Speaking at the Yahoo! All Markets Summit: Crypto event in San Francisco Thursday, the official told the audience that the agency “doesn’t see a lot of value in treating ether today as a security,” explaining that the fact that there is no central figure or group responsible for ethereum, and therefore “the assets may not represent an investment contract.”
The statements are the latest in a long line of remarks that have found various regulatory officials opining on whether the nature of the sale in which ether was issued made it subject to U.S. securities laws. Such a view has been advanced largely by former regulators, while the SEC has largely spoken generally (and sometimes derogatorily) about ICOs and token sales.
In pre-written remarks today, Hinman said:
“Based on my understanding of the present state of ether, the ethereum network and its decentralized structure, current offers and sales of ether are not securities transactions.”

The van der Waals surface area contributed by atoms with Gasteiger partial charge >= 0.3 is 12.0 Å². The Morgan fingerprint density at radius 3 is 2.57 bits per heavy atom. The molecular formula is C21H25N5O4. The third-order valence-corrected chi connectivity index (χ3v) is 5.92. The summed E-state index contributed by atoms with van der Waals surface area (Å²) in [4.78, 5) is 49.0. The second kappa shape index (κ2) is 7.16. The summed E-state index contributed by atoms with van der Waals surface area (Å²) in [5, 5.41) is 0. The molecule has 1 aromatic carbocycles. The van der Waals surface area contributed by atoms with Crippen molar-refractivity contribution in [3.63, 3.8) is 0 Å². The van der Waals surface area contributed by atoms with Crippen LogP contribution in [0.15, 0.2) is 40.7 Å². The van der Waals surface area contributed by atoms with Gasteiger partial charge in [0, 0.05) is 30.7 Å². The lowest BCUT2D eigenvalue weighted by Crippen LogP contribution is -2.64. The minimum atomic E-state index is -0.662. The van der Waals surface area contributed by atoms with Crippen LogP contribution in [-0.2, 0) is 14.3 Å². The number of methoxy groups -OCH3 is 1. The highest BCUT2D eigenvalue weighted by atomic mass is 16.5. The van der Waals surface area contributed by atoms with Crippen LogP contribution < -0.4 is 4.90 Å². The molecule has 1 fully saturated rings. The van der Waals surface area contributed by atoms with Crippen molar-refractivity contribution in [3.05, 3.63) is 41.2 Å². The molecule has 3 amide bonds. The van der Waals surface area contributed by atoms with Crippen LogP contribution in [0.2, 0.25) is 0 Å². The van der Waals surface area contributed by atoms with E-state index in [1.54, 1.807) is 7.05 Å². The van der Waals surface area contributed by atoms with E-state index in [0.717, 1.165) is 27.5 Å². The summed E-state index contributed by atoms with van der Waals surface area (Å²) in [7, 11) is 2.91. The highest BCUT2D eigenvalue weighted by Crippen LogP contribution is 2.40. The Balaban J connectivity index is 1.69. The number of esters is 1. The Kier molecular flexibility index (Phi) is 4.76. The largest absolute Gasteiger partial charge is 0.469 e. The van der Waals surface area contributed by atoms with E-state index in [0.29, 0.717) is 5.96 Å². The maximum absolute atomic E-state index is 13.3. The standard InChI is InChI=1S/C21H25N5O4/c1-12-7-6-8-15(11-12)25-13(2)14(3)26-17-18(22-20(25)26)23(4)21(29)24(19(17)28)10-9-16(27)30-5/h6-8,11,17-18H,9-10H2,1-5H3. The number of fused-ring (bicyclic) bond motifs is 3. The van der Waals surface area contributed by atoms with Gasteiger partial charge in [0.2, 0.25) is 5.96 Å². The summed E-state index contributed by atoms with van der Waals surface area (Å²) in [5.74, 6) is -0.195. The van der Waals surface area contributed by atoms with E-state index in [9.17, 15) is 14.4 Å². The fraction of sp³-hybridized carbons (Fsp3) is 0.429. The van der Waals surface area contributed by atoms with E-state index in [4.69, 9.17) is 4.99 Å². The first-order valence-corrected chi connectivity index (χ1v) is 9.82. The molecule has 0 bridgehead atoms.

That being said, Hinman cautioned that “the analysis of whether something is a security is not static and does not strictly inherent to the instrument.”
He also pushed back on the idea that there can be utility tokens which are not securities, saying “even digital assets with utility that function solely as a means of exchange in a decentralized network could be packaged and sold as an investment strategy that can be a security.”
Other cryptocurrencies, by Hinman’s explanation, can still be classified as securities. While a token in and of itself may not be a security, the purchaser’s expectation during a sale will determine its classification, he said. If a purchaser has a reasonable expectation of profit based on the seller’s actions, the token is likely a security.
Hinman reiterated that the SEC is willing to work with token projects and their legal counsel to establish whether a project should register with the regulator, echoing numerous other SEC officials.
William Hinman image via Yahoo! / YouTube
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